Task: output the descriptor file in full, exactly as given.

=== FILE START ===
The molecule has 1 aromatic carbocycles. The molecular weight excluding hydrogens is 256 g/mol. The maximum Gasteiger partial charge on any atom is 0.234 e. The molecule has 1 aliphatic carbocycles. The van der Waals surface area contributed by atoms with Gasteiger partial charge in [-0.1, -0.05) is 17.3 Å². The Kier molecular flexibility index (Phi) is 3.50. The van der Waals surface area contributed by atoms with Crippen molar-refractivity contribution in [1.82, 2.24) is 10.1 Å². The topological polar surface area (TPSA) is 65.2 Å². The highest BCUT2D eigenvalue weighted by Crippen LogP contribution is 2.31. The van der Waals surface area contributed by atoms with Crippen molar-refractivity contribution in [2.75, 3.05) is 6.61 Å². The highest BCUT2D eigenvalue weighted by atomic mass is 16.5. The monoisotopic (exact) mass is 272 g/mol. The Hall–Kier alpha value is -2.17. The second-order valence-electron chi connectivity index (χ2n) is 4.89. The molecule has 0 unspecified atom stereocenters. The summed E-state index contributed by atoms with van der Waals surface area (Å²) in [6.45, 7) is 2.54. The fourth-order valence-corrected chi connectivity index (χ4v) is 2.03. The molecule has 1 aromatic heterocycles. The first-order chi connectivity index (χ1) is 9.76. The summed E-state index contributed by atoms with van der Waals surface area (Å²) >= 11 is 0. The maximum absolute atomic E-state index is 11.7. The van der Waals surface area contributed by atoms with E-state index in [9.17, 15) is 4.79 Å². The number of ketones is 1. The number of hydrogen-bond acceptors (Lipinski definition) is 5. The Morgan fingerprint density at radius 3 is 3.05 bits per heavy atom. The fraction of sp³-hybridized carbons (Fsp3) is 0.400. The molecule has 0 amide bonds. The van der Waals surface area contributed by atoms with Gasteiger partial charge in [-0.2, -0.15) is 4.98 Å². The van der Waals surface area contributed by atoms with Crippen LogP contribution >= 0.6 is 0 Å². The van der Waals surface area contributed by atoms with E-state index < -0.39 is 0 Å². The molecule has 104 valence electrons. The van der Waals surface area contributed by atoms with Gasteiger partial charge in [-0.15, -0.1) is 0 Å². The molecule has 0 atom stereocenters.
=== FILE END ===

The molecule has 1 aromatic carbocycles. The molecular weight excluding hydrogens is 256 g/mol. The maximum Gasteiger partial charge on any atom is 0.234 e. The molecule has 1 aliphatic carbocycles. The van der Waals surface area contributed by atoms with Gasteiger partial charge in [-0.1, -0.05) is 17.3 Å². The Kier molecular flexibility index (Phi) is 3.50. The van der Waals surface area contributed by atoms with Crippen molar-refractivity contribution in [1.82, 2.24) is 10.1 Å². The topological polar surface area (TPSA) is 65.2 Å². The highest BCUT2D eigenvalue weighted by Crippen LogP contribution is 2.31. The van der Waals surface area contributed by atoms with Crippen molar-refractivity contribution in [2.75, 3.05) is 6.61 Å². The highest BCUT2D eigenvalue weighted by atomic mass is 16.5. The monoisotopic (exact) mass is 272 g/mol. The Hall–Kier alpha value is -2.17. The second-order valence-electron chi connectivity index (χ2n) is 4.89. The molecule has 0 unspecified atom stereocenters. The summed E-state index contributed by atoms with van der Waals surface area (Å²) in [6.45, 7) is 2.54. The fourth-order valence-corrected chi connectivity index (χ4v) is 2.03. The molecule has 1 aromatic heterocycles. The first-order chi connectivity index (χ1) is 9.76. The summed E-state index contributed by atoms with van der Waals surface area (Å²) >= 11 is 0. The maximum absolute atomic E-state index is 11.7. The van der Waals surface area contributed by atoms with E-state index in [9.17, 15) is 4.79 Å². The number of ketones is 1. The number of hydrogen-bond acceptors (Lipinski definition) is 5. The Morgan fingerprint density at radius 3 is 3.05 bits per heavy atom. The fraction of sp³-hybridized carbons (Fsp3) is 0.400. The molecule has 0 amide bonds. The van der Waals surface area contributed by atoms with Gasteiger partial charge in [-0.2, -0.15) is 4.98 Å². The van der Waals surface area contributed by atoms with Crippen LogP contribution >= 0.6 is 0 Å². The van der Waals surface area contributed by atoms with E-state index < -0.39 is 0 Å². The molecule has 104 valence electrons. The van der Waals surface area contributed by atoms with Gasteiger partial charge in [-0.15, -0.1) is 0 Å². The molecule has 0 atom stereocenters.